I don’t “save” money. The concept of saving money is one of those misguided and incomplete lessons many of us received as children. We were told that you must save in order to get what you want. The problem is that we focused on the “what you want” part instead of the mechanism. The more sustainable understanding of this lesson is that you do X and expect Y as a result. It is cause and effect, not “get all your desires met.” That is, money is not simply your way to get what you want. It is a resource to be managed. I manage my money like you would raise a teen. I’m not using my teen, I’m managing to create a productive member of society.
The Teen Analogy
Let us explore your relationship with money. Reflect on the analogy that best fits your relationship. Many think of their money as treasure. They amass it. They put it away and hide it. They only bring it out on special occasions.
A more sustainable analogy is to think of your money as a teenager who resides in your home. You have noticed that the teen needs even more resources for her development. You recognize that it is time for the teen to translate a portion of her labor into income.
We can talk with more depth later about your relationship with your actual teen. Here are some reality switches—some mindset shifts—that will mature your relationship with your money. Put your money to work.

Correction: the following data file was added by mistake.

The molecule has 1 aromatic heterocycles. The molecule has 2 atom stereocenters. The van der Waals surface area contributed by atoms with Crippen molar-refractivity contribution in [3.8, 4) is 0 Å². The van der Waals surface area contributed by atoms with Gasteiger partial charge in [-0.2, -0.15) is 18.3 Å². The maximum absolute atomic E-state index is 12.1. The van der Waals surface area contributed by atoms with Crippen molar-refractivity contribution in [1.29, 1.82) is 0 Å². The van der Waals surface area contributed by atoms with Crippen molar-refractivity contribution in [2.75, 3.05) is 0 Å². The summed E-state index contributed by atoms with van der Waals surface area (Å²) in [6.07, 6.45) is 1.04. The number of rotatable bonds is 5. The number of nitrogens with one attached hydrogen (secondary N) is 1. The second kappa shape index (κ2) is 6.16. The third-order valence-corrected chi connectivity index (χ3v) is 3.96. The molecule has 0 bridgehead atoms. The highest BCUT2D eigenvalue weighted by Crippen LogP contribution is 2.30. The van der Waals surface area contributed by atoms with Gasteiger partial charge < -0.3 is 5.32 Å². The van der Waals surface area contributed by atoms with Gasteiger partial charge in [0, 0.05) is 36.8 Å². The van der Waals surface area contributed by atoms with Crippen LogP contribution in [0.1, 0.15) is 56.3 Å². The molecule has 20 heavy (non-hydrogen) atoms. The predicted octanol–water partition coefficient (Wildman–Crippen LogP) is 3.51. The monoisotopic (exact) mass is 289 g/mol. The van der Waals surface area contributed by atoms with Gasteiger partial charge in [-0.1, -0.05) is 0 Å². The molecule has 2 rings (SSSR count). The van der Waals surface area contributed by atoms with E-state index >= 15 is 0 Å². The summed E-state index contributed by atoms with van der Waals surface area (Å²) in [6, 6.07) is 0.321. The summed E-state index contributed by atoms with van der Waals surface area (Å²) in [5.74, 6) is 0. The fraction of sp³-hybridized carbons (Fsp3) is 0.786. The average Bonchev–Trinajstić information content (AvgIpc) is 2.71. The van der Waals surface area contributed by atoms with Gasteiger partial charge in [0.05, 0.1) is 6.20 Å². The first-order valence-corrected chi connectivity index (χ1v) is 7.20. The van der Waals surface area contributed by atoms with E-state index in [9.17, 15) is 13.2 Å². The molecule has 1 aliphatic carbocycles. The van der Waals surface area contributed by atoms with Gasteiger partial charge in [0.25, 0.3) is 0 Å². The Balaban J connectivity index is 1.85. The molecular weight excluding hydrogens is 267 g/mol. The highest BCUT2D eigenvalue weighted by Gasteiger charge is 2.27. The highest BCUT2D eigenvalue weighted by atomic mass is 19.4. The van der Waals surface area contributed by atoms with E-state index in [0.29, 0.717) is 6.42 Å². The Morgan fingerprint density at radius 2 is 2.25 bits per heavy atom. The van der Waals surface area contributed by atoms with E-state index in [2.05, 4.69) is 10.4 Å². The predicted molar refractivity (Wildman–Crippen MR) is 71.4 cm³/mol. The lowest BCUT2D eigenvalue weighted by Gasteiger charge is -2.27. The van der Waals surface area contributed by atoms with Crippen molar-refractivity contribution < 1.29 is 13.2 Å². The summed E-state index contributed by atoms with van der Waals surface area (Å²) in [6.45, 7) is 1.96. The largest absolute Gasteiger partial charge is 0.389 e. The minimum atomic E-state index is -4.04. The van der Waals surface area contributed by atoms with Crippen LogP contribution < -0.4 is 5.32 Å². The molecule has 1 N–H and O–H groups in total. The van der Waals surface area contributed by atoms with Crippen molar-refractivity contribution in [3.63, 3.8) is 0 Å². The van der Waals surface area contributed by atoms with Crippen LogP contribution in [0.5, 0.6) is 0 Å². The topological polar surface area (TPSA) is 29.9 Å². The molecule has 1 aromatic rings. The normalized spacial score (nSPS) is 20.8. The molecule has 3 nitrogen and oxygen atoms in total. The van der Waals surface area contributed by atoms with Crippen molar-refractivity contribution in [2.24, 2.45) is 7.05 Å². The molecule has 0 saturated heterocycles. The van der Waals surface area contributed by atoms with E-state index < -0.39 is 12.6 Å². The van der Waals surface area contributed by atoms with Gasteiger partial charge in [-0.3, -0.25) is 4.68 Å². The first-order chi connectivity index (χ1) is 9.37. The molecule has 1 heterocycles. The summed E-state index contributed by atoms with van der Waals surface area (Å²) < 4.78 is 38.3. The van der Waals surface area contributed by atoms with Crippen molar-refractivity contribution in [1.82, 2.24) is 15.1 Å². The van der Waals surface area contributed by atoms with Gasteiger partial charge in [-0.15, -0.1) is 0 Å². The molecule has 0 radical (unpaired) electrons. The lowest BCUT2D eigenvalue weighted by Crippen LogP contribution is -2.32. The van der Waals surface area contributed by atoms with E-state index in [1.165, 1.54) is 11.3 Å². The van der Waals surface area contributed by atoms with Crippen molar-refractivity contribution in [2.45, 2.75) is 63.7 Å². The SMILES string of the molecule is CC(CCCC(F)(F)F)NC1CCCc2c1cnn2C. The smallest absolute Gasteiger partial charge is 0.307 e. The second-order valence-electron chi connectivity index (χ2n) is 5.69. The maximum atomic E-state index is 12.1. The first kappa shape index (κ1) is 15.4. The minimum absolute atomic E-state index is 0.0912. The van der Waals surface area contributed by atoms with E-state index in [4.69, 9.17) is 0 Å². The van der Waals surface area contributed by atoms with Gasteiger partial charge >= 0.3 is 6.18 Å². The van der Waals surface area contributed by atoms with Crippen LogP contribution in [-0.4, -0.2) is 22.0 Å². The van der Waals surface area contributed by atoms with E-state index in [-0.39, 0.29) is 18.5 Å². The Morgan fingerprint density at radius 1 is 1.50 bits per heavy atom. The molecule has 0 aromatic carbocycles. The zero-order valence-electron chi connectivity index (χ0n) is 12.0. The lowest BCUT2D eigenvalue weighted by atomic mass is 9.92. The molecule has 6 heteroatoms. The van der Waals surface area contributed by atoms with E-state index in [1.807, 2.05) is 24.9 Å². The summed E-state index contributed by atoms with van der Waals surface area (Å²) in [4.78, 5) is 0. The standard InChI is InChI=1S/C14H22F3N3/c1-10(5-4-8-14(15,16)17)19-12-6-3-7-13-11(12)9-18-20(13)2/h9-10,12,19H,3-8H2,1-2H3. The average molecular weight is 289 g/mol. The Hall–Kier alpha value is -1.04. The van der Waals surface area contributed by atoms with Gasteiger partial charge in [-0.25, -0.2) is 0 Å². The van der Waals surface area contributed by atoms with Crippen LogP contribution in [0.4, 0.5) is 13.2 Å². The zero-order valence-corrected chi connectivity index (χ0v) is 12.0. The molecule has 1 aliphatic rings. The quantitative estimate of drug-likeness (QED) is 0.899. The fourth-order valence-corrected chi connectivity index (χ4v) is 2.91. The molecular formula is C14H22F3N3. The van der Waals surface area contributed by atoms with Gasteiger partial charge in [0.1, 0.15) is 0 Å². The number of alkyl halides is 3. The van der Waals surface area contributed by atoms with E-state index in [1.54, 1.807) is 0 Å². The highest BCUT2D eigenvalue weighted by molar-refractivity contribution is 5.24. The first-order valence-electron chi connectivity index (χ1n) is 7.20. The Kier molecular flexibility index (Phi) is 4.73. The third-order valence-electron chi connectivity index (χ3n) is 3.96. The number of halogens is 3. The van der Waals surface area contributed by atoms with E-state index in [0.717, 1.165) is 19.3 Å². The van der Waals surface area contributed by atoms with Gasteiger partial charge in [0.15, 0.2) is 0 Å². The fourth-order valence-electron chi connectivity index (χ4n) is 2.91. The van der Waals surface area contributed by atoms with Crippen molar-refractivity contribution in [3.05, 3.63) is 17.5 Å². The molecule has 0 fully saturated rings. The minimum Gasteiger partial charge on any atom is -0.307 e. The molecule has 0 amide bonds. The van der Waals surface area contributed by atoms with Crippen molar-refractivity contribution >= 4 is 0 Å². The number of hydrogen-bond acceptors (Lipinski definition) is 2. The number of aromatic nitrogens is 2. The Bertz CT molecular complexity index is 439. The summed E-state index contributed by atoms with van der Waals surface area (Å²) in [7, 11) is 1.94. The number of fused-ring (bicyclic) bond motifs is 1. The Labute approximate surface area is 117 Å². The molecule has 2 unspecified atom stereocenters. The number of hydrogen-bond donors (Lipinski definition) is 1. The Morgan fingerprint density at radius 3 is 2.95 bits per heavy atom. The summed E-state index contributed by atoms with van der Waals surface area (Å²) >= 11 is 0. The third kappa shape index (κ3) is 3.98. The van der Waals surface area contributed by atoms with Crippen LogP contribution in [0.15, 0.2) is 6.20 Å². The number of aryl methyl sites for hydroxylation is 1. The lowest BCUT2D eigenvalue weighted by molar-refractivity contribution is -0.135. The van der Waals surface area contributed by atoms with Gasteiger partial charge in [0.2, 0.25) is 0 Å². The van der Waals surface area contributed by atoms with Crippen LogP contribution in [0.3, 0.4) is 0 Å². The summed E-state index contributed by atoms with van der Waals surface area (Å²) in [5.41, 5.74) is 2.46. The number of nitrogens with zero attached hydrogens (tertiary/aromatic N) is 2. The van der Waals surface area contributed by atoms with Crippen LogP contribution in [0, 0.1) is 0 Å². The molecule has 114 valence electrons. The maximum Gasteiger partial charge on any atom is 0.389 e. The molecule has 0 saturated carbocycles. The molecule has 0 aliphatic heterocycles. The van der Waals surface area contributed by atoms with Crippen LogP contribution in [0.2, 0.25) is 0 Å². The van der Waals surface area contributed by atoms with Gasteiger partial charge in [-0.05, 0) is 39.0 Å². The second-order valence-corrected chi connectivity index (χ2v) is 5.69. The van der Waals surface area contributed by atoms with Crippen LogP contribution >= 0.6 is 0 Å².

Money is never “free money,” just like teens benefit from structure and a positive direction. Like asking your teen, “What will be your career?” Your money needs to have a purpose in your master plan of sustainability and wealth creation. The budget creates an intentional purpose. It also logs the activities that actually occur. This is monetary purpose: to intentionally apply monetary resources toward a specific goal.
It’s no secret that the tool of purpose with money is a budget. But, just like a teen’s idea for career, the budget is not an idea in stone. It is to be created with available information, tracked over time, and responsive to new expenses an opportunities.
Plan: Defend Your Money
Money seems to desire to be spent, just like teens seem prone to rash decisions. Like asking your teen, “How does this choice benefit you now and in the future?” Your money needs to be accounted for in value short-term and long-term.
The tool of money defense is control of expenses. But, just as teens crave experiences and diversity, your money controls are intentional purchases and funding activities that increase your buying power and capacity. Couponing, price comparison, and alternative activities may be used to defend your money against waste.
Profit: Invest Your Money
When dealing with money, you are always looking for a return on investment (ROI), just like you want your teen to be productive and happy Like asking your teen, “How will this choice pay off for you?” Your money must return tangible capacity and intangible value back to you.
The tool of investment is risk. But, just as teen risk is to stand up for yourself and to be your own person, so your monetary risk is in areas that have proven histories of profitability. I may be further education, real estate, or stocks, but make sure your choice of investment has certain returns.